History Home | Book Catalog | International Catalog of Sources | Visual Archives | Contact Us

Oral History Interview — Dr. Walther Gerlach

German


This transcript may not be quoted, reproduced or redistributed in whole or in part by any means except with the written permission of the American Institute of Physics.

This transcript is based on a tape-recorded interview deposited at the Center for History of Physics of the American Institute of Physics. The AIP's interviews have generally been transcribed from tape, edited by the interviewer for clarity, and then further edited by the interviewee. If this interview is important to you, you should consult earlier versions of the transcript or listen to the original tape. For many interviews, the AIP retains substantial files with further information about the interviewee and the interview itself. Please contact us for information about accessing these materials.

Please bear in mind that: 1) This material is a transcript of the spoken word rather than a literary product; 2) An interview must be read with the awareness that different people's memories about an event will often differ, and that memories can change with time for many reasons including subsequent experiences, interactions with others, and one's feelings about an event. Disclaimer: This transcript was scanned from a typescript, introducing occasional spelling errors. The original typescript is available.

Access form   |   Project support   |   How to cite   |   Print this page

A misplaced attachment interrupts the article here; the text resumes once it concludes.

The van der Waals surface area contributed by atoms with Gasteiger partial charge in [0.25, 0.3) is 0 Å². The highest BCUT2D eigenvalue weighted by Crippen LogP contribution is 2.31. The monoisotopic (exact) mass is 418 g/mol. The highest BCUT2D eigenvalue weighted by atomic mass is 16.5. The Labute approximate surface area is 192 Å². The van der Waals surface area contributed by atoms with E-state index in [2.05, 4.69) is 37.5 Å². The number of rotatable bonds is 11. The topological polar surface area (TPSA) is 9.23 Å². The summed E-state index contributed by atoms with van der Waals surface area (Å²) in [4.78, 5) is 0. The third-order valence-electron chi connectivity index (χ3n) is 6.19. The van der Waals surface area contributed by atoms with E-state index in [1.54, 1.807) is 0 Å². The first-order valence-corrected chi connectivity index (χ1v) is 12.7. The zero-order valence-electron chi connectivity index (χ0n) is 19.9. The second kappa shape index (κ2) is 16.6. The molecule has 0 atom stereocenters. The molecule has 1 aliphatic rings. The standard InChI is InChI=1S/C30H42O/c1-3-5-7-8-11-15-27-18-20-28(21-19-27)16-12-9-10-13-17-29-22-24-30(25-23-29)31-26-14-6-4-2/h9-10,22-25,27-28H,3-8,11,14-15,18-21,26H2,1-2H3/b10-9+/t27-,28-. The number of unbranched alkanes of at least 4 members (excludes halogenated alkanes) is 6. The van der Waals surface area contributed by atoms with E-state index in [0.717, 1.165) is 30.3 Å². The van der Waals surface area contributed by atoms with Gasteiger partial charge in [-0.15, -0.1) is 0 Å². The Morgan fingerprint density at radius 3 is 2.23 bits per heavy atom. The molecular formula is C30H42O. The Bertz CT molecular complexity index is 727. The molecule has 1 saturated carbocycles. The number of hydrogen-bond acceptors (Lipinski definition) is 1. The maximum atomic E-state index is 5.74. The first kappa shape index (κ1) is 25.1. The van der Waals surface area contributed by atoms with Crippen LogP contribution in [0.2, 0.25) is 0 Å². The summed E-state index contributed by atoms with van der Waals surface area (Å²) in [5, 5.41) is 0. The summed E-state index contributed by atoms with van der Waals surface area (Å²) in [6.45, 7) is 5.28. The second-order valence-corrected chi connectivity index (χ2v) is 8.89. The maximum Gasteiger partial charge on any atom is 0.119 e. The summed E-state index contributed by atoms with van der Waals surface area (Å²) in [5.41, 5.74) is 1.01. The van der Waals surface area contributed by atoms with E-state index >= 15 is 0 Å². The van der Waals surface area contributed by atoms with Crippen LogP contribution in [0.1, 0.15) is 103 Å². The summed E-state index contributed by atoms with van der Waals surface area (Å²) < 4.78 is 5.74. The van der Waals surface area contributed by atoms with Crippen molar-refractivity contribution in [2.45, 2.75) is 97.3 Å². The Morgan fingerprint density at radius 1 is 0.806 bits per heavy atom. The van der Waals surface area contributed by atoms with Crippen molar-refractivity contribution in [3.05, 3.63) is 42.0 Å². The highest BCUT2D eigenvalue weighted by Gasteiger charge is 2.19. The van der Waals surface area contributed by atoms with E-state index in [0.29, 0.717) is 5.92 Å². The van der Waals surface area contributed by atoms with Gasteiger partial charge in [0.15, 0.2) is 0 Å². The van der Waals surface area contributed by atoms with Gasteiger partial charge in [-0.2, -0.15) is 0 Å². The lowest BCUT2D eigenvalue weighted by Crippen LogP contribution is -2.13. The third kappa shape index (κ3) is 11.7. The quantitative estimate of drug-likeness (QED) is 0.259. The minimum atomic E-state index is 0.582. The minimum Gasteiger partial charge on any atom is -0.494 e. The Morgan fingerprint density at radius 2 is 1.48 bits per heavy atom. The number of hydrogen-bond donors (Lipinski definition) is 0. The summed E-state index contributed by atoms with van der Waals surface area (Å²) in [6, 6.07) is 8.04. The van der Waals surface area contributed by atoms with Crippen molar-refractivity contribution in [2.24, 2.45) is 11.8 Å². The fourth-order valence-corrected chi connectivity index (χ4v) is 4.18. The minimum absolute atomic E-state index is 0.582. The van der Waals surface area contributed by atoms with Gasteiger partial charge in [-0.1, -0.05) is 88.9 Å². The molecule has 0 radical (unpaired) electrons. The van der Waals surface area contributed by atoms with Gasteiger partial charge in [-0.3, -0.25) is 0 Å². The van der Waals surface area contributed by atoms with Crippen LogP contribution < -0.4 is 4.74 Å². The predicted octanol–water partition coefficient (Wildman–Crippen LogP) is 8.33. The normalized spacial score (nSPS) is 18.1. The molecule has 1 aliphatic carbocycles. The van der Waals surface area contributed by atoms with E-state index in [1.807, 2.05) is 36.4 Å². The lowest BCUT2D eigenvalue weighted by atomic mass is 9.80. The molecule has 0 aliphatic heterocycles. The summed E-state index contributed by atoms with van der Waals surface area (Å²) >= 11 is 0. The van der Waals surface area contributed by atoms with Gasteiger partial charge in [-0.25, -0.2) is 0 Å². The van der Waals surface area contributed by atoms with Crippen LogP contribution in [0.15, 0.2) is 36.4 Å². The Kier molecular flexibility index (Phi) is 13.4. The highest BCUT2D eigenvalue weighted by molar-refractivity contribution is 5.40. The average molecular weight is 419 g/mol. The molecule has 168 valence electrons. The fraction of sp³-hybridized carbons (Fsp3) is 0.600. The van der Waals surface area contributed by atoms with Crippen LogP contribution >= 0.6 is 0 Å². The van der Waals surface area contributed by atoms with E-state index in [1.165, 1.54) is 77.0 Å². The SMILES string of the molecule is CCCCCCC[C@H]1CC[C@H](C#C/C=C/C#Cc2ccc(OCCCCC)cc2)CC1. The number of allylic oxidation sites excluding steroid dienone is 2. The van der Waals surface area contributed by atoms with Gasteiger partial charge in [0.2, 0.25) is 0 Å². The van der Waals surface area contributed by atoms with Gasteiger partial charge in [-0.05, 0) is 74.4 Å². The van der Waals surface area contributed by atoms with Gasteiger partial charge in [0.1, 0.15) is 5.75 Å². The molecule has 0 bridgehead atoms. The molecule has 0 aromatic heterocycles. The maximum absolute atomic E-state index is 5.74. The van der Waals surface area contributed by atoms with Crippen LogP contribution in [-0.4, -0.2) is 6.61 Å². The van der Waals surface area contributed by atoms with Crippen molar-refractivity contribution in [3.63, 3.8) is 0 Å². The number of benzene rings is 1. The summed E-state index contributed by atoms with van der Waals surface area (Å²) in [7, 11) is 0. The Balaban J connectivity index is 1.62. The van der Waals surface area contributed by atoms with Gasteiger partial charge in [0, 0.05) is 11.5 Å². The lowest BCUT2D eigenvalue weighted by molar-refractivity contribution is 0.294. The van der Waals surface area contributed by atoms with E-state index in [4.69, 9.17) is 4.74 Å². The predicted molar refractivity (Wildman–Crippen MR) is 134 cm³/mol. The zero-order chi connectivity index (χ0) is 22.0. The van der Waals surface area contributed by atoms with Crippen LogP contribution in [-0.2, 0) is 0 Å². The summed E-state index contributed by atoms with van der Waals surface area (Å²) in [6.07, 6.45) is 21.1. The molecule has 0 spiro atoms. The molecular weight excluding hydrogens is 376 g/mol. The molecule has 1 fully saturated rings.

See the catalog record for this interview and search for other interviews in our collection


Interview with Dr. Walther Gerlach
By Thomas S. Kuhn
At Gerlach's home, Munich, West Germany
February 23, 1963

open tab View abstract

Walther Gerlach; February 23, 1963

ABSTRACT: This interview was conducted as part of the Archives for the History of Quantum Physics project, which includes tapes and transcripts of oral history interviews conducted with circa 100 atomic and quantum physicists. Subjects discuss their family backgrounds, how they became interested in physics, their educations, people who influenced them, their careers including social influences on the conditions of research, and the state of atomic, nuclear, and quantum physics during the period in which they worked. Discussions of scientific matters relate to work that was done between approximately 1900 and 1930, with an emphasis on the discovery and interpretations of quantum mechanics in the 1920s. Also prominently mentioned are: Ernst Back, Niels Henrik David Bohr, Bormann, Max Born, Peter Josef William Debye, Paul Adrien Maurice Dirac, Albert Einstein, James Franck, Richard Gans, Johannes Hans Wilhelm Geiger, Günther Glaser, Samuel Abraham Goudsmit, Fritz Haber, Gustav Ludwig Hertz, Kallman, Rudolf Walther Ladenburg, Alfred Landé, P. Lasereff, Edgar Meyer, Walther Nernst, Oppenheim, Friedrich Paschen, Wolfgang Pauli, Emile Picard, Max Planck, Paul Ritz, Rüchardt, Rupp, F. A. Saunders, Adolf Schmidt, Erwin Schrödinger, Sellheim, Arnold Sommerfeld, Johannes Stark, Otto Stern, John Joseph Thomson, S. van der Bakhuissen, Wanner, M. Weiss, Wilhelm Wien; Bayrische Akademie, Como Conference, Hartmann & Braun Co., Universität Frankfurt, Universität Jena, Universität Rostock, and Universität Tübingen.

Session I | Session II